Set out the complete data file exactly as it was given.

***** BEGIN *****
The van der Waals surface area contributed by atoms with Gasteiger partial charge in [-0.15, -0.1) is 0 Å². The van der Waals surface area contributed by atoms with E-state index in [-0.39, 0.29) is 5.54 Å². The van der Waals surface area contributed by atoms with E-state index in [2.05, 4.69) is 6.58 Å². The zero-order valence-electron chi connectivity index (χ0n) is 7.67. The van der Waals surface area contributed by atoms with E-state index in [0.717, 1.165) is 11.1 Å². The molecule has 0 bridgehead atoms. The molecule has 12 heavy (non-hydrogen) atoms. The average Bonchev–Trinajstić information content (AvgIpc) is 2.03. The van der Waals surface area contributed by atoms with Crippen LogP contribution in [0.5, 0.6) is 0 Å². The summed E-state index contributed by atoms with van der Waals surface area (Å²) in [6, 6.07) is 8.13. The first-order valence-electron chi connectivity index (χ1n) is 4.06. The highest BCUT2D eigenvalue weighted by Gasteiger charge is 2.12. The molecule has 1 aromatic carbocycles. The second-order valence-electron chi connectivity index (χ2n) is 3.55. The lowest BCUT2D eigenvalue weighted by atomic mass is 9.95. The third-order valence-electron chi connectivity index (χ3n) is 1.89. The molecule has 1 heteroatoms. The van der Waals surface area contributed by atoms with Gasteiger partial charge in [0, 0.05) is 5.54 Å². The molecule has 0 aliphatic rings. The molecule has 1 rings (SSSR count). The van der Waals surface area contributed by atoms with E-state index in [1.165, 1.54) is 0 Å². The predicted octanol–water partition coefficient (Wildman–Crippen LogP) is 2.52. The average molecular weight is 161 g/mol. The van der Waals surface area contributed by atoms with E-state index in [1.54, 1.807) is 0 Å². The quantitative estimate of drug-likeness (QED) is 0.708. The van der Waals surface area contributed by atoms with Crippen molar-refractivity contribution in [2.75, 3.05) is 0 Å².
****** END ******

The van der Waals surface area contributed by atoms with Gasteiger partial charge in [-0.15, -0.1) is 0 Å². The van der Waals surface area contributed by atoms with E-state index in [-0.39, 0.29) is 5.54 Å². The van der Waals surface area contributed by atoms with E-state index in [2.05, 4.69) is 6.58 Å². The zero-order valence-electron chi connectivity index (χ0n) is 7.67. The van der Waals surface area contributed by atoms with E-state index in [0.717, 1.165) is 11.1 Å². The molecule has 0 bridgehead atoms. The molecule has 12 heavy (non-hydrogen) atoms. The average Bonchev–Trinajstić information content (AvgIpc) is 2.03. The van der Waals surface area contributed by atoms with Crippen LogP contribution in [0.5, 0.6) is 0 Å². The summed E-state index contributed by atoms with van der Waals surface area (Å²) in [6, 6.07) is 8.13. The first-order valence-electron chi connectivity index (χ1n) is 4.06. The highest BCUT2D eigenvalue weighted by Gasteiger charge is 2.12. The molecule has 1 aromatic carbocycles. The second-order valence-electron chi connectivity index (χ2n) is 3.55. The lowest BCUT2D eigenvalue weighted by atomic mass is 9.95. The third-order valence-electron chi connectivity index (χ3n) is 1.89. The molecule has 1 heteroatoms. The van der Waals surface area contributed by atoms with Gasteiger partial charge in [0, 0.05) is 5.54 Å². The molecule has 0 aliphatic rings. The molecule has 1 rings (SSSR count). The van der Waals surface area contributed by atoms with E-state index in [1.165, 1.54) is 0 Å². The predicted octanol–water partition coefficient (Wildman–Crippen LogP) is 2.52. The average molecular weight is 161 g/mol. The van der Waals surface area contributed by atoms with E-state index in [1.54, 1.807) is 0 Å². The quantitative estimate of drug-likeness (QED) is 0.708. The van der Waals surface area contributed by atoms with Crippen molar-refractivity contribution in [2.75, 3.05) is 0 Å².